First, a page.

In Afghanistan, people know that they can engage in "death by Americans" when they want to take out one of their political rivals or when they want to take out someone who stole their goats five years ago. They can just send their family members to an American base and say, "Oh, there's an IED factory in this particular location," or that "there's a suicide bombing class going out in this compound." And you know, JSOC guys go and raid this place thinking they are taking out a dangerous Taliban cell, and, oops, they've killed a couple of pregnant women and an Afghan police commander. And things like these keep happening across the board. Anyone who served in Afghanistan can tell you a story or two about these kinds of raids, where the US was fed bad intelligence.

But the other part of it is that we are engaged in "pre-crime." Particularly under the Obama administration and its "signature strikes," we don't even know the identities of the people we are intentionally killing and don't even have actual intelligence to say that they're involved with criminal or terrorist activity. So we go in and look at it pattern of life and say those are probably terrorists or probably will be some day so we'll just take them out. To me, that reflects a total dearth of actual intelligence on the ground. Particularly in Yemen, and parts of Pakistan, I think that we've moved away from old- school intelligence work and developing sources and agents and networks and we're just sort of going for the kill-them-before-they-become-bad guys philosophy.

SPYTALK: The administration has signaled that signature strikes are at an end. Do you believe that?

JEREMY SCAHILL:

Well, that's interesting. On Twitter, there's been this debate going around that's involved Charlie Savage and Jonathan Landay and Glenn Greenwald on whether that's actually true. Andrew Rosenthal had an interesting blog yesterday where he was saying that while Obama's speech seem to indicate that [signature stripes have stopped], that when you actually talk to White House officials behind the scenes, or military officials, the signature strikes are going to continue on for some time.

In some cases they try to link it to the draw down in Afghanistan to say that the need for signature strikes will end when we draw down, but ... I think it's a bit of a dog and pony show. I think Obama is trying to have it both ways. He wants to seem like a kinder, gentler warrior-in-chief and wants to bring legitimacy to this and is concerned about civilian deaths. And on the other hand, I think he's trying to continue pretty much unabated the way he has the past five years of his administration. So I do feel that they're talking out of both sides of their mouths on this, and it remains to be seen. We'll see what happens in Yemen and in Pakistan, the two premier places where the strikes are happening, and we'll see what the next drone strike looks like.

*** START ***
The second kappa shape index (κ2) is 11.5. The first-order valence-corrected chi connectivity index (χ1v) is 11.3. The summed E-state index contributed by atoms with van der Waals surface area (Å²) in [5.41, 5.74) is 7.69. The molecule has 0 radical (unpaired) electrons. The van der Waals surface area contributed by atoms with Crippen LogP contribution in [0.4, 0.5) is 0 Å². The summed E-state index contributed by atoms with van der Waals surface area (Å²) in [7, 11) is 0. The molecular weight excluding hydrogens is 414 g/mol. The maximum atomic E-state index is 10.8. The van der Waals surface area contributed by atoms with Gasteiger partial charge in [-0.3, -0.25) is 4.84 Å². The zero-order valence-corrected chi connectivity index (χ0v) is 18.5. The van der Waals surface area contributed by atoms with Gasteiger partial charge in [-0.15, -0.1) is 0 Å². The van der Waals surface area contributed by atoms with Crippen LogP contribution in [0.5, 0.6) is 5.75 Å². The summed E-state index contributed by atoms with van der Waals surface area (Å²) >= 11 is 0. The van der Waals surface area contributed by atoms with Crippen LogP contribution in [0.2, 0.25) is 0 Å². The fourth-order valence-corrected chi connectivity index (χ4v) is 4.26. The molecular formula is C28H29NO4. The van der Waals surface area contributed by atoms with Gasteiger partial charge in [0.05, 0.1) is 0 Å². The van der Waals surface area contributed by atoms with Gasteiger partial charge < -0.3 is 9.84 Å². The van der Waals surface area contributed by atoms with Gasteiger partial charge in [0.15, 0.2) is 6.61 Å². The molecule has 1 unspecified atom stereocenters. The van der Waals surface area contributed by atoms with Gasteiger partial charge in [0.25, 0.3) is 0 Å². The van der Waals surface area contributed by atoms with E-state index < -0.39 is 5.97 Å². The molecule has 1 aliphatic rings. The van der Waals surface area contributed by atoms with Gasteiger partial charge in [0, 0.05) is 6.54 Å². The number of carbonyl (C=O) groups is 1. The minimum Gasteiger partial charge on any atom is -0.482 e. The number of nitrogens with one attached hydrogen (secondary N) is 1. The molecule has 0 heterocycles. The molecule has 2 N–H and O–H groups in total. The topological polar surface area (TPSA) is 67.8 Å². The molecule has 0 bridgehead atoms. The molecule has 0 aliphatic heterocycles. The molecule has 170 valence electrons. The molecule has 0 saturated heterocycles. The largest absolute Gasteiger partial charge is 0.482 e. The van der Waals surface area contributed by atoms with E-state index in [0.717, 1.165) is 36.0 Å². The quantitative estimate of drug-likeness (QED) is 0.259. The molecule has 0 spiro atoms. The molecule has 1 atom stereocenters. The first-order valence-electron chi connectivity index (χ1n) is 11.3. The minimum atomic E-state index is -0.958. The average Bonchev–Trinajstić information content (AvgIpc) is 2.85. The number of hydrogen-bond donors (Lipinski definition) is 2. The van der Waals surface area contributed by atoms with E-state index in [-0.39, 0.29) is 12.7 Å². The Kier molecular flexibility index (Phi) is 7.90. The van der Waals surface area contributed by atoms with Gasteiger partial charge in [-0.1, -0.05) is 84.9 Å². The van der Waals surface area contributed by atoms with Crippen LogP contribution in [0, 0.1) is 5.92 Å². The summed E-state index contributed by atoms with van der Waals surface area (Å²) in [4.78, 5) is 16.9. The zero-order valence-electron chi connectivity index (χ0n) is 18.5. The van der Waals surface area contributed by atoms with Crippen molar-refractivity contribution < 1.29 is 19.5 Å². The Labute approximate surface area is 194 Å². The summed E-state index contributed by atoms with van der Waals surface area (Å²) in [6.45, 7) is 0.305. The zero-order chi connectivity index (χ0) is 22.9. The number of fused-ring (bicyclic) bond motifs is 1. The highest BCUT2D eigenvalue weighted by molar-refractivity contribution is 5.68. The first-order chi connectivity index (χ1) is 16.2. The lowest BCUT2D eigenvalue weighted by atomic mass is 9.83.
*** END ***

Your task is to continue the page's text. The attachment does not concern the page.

SPYTALK: As in Vietnam, where I was a military intelligence operative, there seems to be no way to prevent bad intelligence from getting into the system and preventing the kind of abuses you're talking about.

JEREMY SCAHILL:

No, because we elected to engage in a war of attrition where our strategy is basically "Kill them before they can kill Americans," and to try to decapitate networks. When you've already bought into the idea that you're going to try to kill your way to victory, then you're constantly moving on anything that's actionable intelligence. In some cases you've been told that someone is a serious terrorist, and that their movement might change the next morning, so you have to make a decision: Do you take them out or do you try to vet the intelligence on this person more? And I think that all too often, there's a rush to to say, well, if there's a one percent chance, let's just take them out. So Dick Cheney lives on, in a way, in this popular Democratic president. The thinking is, if there's just a chance that they're going to do something, let's take them out.

And I think part of it is political. I think the White House, particularly when Obama was not yet elected for a second term, I think they were terrified of an attack on American soil, (partially) out of the fear that it would wipe out their reelection chances and Republicans would be a will to seize the moment. I also believe that the president genuinely believes that this is the most effective way possible to keep the country safe. I just disagree with him.... I think he probably sees it that he's taking the least bad option available to him.